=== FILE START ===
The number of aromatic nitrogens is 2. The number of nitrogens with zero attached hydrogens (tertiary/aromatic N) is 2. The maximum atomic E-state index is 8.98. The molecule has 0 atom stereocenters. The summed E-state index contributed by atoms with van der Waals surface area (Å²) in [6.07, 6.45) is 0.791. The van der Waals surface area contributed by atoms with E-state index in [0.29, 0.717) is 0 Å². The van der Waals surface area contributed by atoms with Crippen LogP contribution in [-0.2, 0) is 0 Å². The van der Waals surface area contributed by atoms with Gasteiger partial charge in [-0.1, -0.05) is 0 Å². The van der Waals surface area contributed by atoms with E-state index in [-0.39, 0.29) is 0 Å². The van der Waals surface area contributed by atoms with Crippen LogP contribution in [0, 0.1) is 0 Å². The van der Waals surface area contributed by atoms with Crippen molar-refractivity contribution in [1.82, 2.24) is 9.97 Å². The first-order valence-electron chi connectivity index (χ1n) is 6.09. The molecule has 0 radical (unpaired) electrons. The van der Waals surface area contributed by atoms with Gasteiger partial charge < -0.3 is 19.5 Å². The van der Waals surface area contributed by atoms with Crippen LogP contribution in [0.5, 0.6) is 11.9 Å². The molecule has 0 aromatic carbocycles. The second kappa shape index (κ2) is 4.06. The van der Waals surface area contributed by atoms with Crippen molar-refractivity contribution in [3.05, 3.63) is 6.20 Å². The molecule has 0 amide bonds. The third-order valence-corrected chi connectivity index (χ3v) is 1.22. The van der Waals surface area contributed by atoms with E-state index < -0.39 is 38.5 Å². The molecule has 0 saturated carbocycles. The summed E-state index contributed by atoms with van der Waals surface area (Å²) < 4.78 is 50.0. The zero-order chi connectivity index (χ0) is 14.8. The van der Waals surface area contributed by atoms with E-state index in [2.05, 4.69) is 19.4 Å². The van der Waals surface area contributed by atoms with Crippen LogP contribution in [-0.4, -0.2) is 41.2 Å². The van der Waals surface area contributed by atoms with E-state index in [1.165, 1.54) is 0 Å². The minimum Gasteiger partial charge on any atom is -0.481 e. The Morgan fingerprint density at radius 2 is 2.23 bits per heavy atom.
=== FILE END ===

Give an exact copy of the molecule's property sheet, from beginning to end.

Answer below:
The number of aromatic nitrogens is 2. The number of nitrogens with zero attached hydrogens (tertiary/aromatic N) is 2. The maximum atomic E-state index is 8.98. The molecule has 0 atom stereocenters. The summed E-state index contributed by atoms with van der Waals surface area (Å²) in [6.07, 6.45) is 0.791. The van der Waals surface area contributed by atoms with E-state index in [0.29, 0.717) is 0 Å². The van der Waals surface area contributed by atoms with Crippen LogP contribution in [-0.2, 0) is 0 Å². The van der Waals surface area contributed by atoms with Gasteiger partial charge in [-0.1, -0.05) is 0 Å². The van der Waals surface area contributed by atoms with E-state index in [-0.39, 0.29) is 0 Å². The van der Waals surface area contributed by atoms with Crippen LogP contribution in [0, 0.1) is 0 Å². The van der Waals surface area contributed by atoms with Crippen molar-refractivity contribution in [1.82, 2.24) is 9.97 Å². The first-order valence-electron chi connectivity index (χ1n) is 6.09. The molecule has 0 radical (unpaired) electrons. The van der Waals surface area contributed by atoms with Gasteiger partial charge < -0.3 is 19.5 Å². The van der Waals surface area contributed by atoms with Crippen LogP contribution in [0.5, 0.6) is 11.9 Å². The molecule has 0 aromatic carbocycles. The second kappa shape index (κ2) is 4.06. The van der Waals surface area contributed by atoms with Crippen molar-refractivity contribution in [3.05, 3.63) is 6.20 Å². The molecule has 0 amide bonds. The third-order valence-corrected chi connectivity index (χ3v) is 1.22. The van der Waals surface area contributed by atoms with E-state index < -0.39 is 38.5 Å². The molecule has 0 saturated carbocycles. The summed E-state index contributed by atoms with van der Waals surface area (Å²) < 4.78 is 50.0. The zero-order chi connectivity index (χ0) is 14.8. The van der Waals surface area contributed by atoms with E-state index in [2.05, 4.69) is 19.4 Å². The van der Waals surface area contributed by atoms with Crippen LogP contribution in [-0.4, -0.2) is 41.2 Å². The van der Waals surface area contributed by atoms with E-state index in [1.165, 1.54) is 0 Å². The minimum Gasteiger partial charge on any atom is -0.481 e. The Morgan fingerprint density at radius 2 is 2.23 bits per heavy atom.